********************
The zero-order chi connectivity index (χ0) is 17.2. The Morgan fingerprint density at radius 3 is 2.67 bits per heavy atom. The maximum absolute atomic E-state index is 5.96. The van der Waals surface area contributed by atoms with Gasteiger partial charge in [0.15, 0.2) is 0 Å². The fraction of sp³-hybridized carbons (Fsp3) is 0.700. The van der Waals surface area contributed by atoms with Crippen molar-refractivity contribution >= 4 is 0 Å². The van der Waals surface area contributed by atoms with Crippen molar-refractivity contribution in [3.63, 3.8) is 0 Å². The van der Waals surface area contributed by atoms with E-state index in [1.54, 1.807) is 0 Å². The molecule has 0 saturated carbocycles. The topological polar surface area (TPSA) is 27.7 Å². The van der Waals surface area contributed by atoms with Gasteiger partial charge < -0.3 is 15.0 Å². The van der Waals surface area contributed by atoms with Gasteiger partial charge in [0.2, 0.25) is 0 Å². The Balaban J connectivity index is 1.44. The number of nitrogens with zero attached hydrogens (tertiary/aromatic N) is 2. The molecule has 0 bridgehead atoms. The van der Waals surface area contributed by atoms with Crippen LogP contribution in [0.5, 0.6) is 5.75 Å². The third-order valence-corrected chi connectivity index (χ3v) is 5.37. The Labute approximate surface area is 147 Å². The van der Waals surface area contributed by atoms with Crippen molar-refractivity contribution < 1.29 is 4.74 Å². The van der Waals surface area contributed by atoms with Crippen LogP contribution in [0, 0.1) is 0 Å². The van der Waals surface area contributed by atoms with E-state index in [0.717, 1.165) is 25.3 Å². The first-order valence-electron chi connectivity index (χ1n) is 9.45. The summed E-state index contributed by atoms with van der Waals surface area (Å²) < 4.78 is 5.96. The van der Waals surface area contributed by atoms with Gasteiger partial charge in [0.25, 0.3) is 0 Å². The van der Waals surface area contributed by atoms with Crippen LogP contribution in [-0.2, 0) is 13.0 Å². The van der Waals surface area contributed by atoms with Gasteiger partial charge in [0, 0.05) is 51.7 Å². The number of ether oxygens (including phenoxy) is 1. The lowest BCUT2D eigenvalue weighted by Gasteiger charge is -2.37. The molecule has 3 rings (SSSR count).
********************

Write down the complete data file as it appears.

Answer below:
The zero-order chi connectivity index (χ0) is 17.2. The Morgan fingerprint density at radius 3 is 2.67 bits per heavy atom. The maximum absolute atomic E-state index is 5.96. The van der Waals surface area contributed by atoms with Gasteiger partial charge in [0.15, 0.2) is 0 Å². The fraction of sp³-hybridized carbons (Fsp3) is 0.700. The van der Waals surface area contributed by atoms with Crippen molar-refractivity contribution >= 4 is 0 Å². The van der Waals surface area contributed by atoms with Crippen molar-refractivity contribution in [3.63, 3.8) is 0 Å². The van der Waals surface area contributed by atoms with E-state index in [1.54, 1.807) is 0 Å². The molecule has 0 saturated carbocycles. The topological polar surface area (TPSA) is 27.7 Å². The van der Waals surface area contributed by atoms with Gasteiger partial charge < -0.3 is 15.0 Å². The van der Waals surface area contributed by atoms with Gasteiger partial charge in [0.2, 0.25) is 0 Å². The Balaban J connectivity index is 1.44. The number of nitrogens with zero attached hydrogens (tertiary/aromatic N) is 2. The molecule has 0 bridgehead atoms. The van der Waals surface area contributed by atoms with Crippen LogP contribution in [0.5, 0.6) is 5.75 Å². The third-order valence-corrected chi connectivity index (χ3v) is 5.37. The Labute approximate surface area is 147 Å². The van der Waals surface area contributed by atoms with Crippen molar-refractivity contribution < 1.29 is 4.74 Å². The van der Waals surface area contributed by atoms with Crippen LogP contribution in [0, 0.1) is 0 Å². The van der Waals surface area contributed by atoms with E-state index in [0.717, 1.165) is 25.3 Å². The first-order valence-electron chi connectivity index (χ1n) is 9.45. The summed E-state index contributed by atoms with van der Waals surface area (Å²) < 4.78 is 5.96. The van der Waals surface area contributed by atoms with Gasteiger partial charge in [0.25, 0.3) is 0 Å². The van der Waals surface area contributed by atoms with Crippen LogP contribution in [-0.2, 0) is 13.0 Å². The van der Waals surface area contributed by atoms with Gasteiger partial charge in [0, 0.05) is 51.7 Å². The number of ether oxygens (including phenoxy) is 1. The lowest BCUT2D eigenvalue weighted by Gasteiger charge is -2.37. The molecule has 3 rings (SSSR count).